My friend Mark Goodacre of Duke has two very fine podcasts, one on crucifixion itself and one on the nature of the passion narratives; highly recommended.
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Many thanks, Mike.
Thank you for your work. I’ve learned a lot from reading your books. I have no theological training – I just read what I can. I just listened to the two podcasts by Mark Goodacre; really enjoyed the one on the crucifixion, somewhat puzzled by the one on the passion narratives. I understand that the response given was one that J.D.Crossan could receive (using his terminology and some of his assumptions), but I had been under the impression that there was some consensus now that the gospels were first generation (read: “eye-witness”) accounts. Is there no reason to consider this explanation for the passion accounts? Thanks.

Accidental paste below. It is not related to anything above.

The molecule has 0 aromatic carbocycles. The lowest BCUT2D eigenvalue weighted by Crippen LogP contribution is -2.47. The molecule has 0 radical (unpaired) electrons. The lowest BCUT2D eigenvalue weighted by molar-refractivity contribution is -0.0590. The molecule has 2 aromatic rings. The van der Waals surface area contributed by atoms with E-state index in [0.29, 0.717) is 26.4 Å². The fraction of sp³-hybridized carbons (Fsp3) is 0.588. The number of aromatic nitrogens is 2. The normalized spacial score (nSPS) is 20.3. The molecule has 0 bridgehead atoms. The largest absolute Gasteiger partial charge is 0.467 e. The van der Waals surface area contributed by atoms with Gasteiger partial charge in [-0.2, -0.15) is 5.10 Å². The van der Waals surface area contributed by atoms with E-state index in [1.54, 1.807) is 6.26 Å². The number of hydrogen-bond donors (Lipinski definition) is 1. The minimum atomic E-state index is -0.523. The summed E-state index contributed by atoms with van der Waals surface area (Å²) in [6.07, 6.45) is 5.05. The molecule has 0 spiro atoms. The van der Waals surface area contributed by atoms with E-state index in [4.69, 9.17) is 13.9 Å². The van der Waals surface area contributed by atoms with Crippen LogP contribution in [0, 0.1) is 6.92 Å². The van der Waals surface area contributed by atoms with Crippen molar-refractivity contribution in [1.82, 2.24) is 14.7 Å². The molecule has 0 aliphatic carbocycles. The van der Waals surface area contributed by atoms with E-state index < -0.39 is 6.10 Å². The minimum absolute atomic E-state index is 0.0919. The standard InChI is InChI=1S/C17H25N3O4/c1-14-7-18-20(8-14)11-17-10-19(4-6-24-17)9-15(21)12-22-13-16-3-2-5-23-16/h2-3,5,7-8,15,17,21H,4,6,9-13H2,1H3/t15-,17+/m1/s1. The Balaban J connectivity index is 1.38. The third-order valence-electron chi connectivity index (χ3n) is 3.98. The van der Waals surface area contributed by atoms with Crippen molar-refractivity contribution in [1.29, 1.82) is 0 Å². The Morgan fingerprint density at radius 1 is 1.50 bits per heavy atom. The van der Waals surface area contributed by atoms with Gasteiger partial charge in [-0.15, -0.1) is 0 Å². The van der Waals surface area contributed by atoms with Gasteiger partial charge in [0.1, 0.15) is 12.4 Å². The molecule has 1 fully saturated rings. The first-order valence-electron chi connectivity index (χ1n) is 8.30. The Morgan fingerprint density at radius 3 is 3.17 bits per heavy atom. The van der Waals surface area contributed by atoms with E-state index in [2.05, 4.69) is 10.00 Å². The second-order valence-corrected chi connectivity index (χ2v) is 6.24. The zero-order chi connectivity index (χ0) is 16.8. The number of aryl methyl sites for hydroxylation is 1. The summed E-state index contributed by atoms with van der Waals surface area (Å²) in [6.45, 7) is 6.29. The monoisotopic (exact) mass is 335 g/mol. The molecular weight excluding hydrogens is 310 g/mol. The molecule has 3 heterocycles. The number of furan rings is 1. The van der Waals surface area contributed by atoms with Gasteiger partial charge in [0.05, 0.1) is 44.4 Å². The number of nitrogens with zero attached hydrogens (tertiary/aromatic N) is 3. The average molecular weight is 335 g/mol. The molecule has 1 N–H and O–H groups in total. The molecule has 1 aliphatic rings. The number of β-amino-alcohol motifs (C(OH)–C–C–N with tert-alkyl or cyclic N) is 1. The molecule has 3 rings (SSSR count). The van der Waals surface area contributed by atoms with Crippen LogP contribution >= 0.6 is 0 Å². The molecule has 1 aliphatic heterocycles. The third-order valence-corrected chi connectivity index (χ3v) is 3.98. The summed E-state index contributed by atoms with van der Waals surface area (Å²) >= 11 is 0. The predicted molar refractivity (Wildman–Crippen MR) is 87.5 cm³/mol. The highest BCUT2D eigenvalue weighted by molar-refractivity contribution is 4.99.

Good to hear from you and glad you benefit from my work.
“Consensus” regarding the gospels as eye-witness accounts is far too strong a term. That they are such is a thesis, and probably in fact more of a minority opinion. Mark Goodacre’s argument does not confirm or deny that thesis; he merely argues that what we have in the passion narratives is NOT history made up to conform to and confirm texts deemed prophetic, but rather “traditions” (which could include traditions stemming from eyewitnesses) told in scriptural (i.e. OT) language. I agree wholeheartedly with this perspective, which allows for the use and retelling of various kinds of traditions without needing the thesis of Crossan and others that such traditions are invented.
Thanks again, and all the best.
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